The other St. Teresa, the Spanish Carmelite nun from Avila (1515-1582) was the first woman to be declared a Doctor of the Church. In her book, El Castillo Interior ( The Inner Castle ), she revealed her mystical journey toward the innermost chamber of her soul, the place of complete transfiguration and communion with God.

As religious organizations have declined those without a religious character have multiplied, and they are making the world a better place though often without concern for the individual's moral well-being. French author Luc Ferry put it best in his 2002 book, Man Made God: The Meaning of Life, when he called this an eclipse of the vertical dimension of the sacred.

The Splendor of Truth

According to Father Thomas Williams, writing in The National Catholic Register, the notion that religious truth really does not matter is a Child of the Enlightenment. Neither the French Revolution nor 150 years of Darwinism has been able to explain away the religious impulse. In the 21st century most Americans sense the need for religion but they do not want one that is too demanding or that will change their materialistic life styles. They want a religion that will adapt to their chosen life styles.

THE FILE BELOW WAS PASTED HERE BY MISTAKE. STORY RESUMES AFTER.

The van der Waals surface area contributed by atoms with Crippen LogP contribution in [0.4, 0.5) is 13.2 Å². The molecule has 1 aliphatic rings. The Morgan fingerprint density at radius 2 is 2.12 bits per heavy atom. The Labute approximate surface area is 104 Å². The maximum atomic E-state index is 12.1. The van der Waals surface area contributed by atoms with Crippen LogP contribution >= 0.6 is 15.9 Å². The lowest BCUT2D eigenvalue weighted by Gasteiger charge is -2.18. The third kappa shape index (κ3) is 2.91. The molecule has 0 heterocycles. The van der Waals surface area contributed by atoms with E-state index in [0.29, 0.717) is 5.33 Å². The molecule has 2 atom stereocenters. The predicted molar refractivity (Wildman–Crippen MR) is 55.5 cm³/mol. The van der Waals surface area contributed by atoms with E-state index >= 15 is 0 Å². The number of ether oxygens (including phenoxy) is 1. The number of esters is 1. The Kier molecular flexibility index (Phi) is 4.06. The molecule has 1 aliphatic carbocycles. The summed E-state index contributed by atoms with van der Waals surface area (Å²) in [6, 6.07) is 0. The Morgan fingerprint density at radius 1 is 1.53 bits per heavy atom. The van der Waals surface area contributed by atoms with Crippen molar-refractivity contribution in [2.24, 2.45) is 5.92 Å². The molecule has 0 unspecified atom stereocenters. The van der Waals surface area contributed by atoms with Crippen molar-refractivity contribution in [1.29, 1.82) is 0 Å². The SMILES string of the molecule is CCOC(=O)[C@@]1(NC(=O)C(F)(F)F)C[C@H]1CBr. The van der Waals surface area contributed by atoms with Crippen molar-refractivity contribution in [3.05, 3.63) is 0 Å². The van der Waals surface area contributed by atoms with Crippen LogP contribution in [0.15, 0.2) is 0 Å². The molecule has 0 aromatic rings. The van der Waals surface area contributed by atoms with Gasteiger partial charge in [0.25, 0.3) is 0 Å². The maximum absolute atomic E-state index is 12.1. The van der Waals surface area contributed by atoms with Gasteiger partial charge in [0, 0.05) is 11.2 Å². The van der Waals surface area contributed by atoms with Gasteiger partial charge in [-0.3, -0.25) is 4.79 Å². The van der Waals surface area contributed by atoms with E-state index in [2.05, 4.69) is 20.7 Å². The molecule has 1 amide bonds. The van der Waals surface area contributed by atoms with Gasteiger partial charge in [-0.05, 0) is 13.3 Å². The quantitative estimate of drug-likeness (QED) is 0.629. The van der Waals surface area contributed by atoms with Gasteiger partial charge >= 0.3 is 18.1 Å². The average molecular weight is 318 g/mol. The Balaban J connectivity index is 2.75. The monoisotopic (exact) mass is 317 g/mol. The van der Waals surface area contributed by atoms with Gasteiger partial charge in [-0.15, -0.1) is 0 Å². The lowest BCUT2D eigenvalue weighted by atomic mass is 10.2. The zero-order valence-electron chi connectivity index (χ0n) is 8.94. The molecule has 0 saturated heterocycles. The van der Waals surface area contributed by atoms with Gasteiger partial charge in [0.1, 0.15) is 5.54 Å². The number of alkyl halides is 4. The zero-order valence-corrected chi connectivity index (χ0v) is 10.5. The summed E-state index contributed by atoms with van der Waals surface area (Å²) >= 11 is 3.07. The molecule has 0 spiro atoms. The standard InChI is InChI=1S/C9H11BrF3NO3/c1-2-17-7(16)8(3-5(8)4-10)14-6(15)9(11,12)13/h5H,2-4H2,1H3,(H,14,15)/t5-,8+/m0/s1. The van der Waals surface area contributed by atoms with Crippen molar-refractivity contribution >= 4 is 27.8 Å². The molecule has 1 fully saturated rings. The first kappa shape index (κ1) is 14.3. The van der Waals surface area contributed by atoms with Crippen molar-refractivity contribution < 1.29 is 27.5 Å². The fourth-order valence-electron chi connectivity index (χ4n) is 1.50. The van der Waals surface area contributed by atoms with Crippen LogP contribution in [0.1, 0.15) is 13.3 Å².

Everyone wants good health but few want to diet or discipline their appetites. A half-century ago Bishop Fulton J. Sheen preached that it is hard to say no to one's desires. As a result, society has evolved into a hedonistic regimen that encourages people to say yes to their every personal demand without concern for consequence. Religion starts with one's self, which must be emptied to allow God's love and his grace to enter. If the ego is present it is difficult for true religious fervor to enter one's soul.